5. Understand the difference between being an active and a passive investor.

    Some investors want to outsmart the market by owning stocks at just the right times or by choosing the “best” stocks. Others think doing that is impossible and don’t want the hassle of trying. At the end of this chapter, you find out how to distinguish between these two types of investors, active and passive, so that you’re in a better position to choose which one you are or want to be.

  6. Find out how to turn your computer, tablet, or smartphone into a trading station.

    If you have a computer, tablet or smartphone and a connection to the Internet, you have all you need to turn it into a source of constant market information. You just need to know where to look, which you find out in Chapter 2.

  7. Take a dry run.

    Don’t laugh. Many professional money managers have told me they got their start by pretending to pick stocks and tracking how they would have performed. It’s a great way to see whether your strategy might work, before potentially losing your shirt. You can even do this online, which I cover in Chapter 2.

  8. Choose the type of account you’ll use.

    You can hold your investments inside all sorts of accounts, which have different advantages and disadvantages. I cover them a little in this chapter and go into more detail in Chapter 3.

  9. Set up an online brokerage account.

    At last, the moment you’ve been waiting for: opening an online account. After you’ve tackled the preceding steps, you’re ready to get going. This important step is covered in Chapter 4.

  10. Understand the different ways to place trades and enter orders.

    In Chapter 5, I explain the many different ways to buy and sell stocks, each with very different results. (You also need to understand the tax ramifications of selling stocks, which I cover in Chapter 3.)

  11. Boost your knowledge.

    After you have the basics down, you’re ready to tackle the later parts of the book, where I cover advanced investing topics. These topics involve choosing an asset allocation (covered in Chapter 9), researching stocks to buy and knowing when to sell (covered in Chapter 13), and evaluating more exotic investments (the stuff you find in the bonus chapters at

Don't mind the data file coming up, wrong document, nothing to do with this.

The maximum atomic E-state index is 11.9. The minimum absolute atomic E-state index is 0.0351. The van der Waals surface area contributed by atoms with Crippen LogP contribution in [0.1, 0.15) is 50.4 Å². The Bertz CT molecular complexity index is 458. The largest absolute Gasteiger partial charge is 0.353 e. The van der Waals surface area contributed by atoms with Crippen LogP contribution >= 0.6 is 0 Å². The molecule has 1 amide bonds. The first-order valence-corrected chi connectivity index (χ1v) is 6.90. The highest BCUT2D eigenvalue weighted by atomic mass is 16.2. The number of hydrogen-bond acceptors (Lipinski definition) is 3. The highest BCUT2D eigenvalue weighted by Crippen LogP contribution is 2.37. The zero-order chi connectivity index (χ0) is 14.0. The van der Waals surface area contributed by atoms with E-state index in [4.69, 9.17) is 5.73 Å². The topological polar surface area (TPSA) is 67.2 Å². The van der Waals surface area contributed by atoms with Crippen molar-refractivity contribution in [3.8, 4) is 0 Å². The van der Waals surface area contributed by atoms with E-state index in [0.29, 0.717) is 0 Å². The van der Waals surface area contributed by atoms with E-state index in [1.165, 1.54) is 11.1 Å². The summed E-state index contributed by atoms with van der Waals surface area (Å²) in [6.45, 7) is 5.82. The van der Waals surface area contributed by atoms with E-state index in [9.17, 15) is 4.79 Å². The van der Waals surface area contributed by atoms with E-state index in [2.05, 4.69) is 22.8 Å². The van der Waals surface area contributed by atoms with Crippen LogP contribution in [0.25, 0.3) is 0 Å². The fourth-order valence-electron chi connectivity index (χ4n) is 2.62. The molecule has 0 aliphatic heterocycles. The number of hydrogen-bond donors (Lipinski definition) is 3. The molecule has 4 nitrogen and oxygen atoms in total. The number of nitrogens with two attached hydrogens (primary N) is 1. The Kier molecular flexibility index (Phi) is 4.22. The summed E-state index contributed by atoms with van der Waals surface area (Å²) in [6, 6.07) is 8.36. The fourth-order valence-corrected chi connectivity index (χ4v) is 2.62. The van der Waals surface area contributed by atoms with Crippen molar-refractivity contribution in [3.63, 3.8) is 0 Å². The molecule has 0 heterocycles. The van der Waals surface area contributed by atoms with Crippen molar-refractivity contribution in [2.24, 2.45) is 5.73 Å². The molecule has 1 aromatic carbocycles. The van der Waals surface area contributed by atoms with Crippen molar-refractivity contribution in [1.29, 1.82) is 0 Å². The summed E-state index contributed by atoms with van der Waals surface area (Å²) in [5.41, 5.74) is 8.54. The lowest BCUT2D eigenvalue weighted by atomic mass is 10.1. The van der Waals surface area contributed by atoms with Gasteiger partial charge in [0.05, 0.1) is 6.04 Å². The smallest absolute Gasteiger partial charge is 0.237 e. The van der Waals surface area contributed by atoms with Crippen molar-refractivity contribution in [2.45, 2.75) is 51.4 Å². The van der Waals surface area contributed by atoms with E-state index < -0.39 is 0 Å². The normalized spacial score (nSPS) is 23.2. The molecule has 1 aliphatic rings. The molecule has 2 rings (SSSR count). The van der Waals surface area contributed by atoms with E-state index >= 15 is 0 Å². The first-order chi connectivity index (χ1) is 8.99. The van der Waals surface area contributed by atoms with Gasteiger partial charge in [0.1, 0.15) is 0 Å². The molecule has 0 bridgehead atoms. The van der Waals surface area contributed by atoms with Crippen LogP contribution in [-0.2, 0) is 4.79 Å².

Measuring How Much You Can Afford to Invest

Online investing can help you accomplish some great things. It can help you pay for a child’s college tuition, buy the house you’ve been eyeing, retire in style, or travel to the moon. Okay, maybe not the last one. But you get the idea. Investing helps your money grow faster than inflation. And by investing online, you can profit even more by reducing the commissions and fees you must pay to different advisors and brokers.

Remember One thing online investing cannot do is make something out of nothing. To make money investing online, you have to save money first. Don’t get frustrated, though, because you don’t need as much to get started as you might fear. If you have a job or source of income, building up ample seed money isn’t too hard.

Turning yourself into a big saver

If you want to be an investor, you must find ways to spend less money now so that you can save the excess. That means you must retrain yourself from being a consumer to being an investor. Many beginning investors have trouble getting past this point because being a consumer is so easy. Consumers buy things that they can use and enjoy now, but almost all those objects lose value over time. Cars, electronic gadgets, and clothing are all examples of things consumers “invest” their money in. You don’t even have to have money to spend — plenty of credit card companies will gladly loan it to you. Consumers fall into this spending pattern vortex and end up living paycheck to paycheck with nothing left to invest.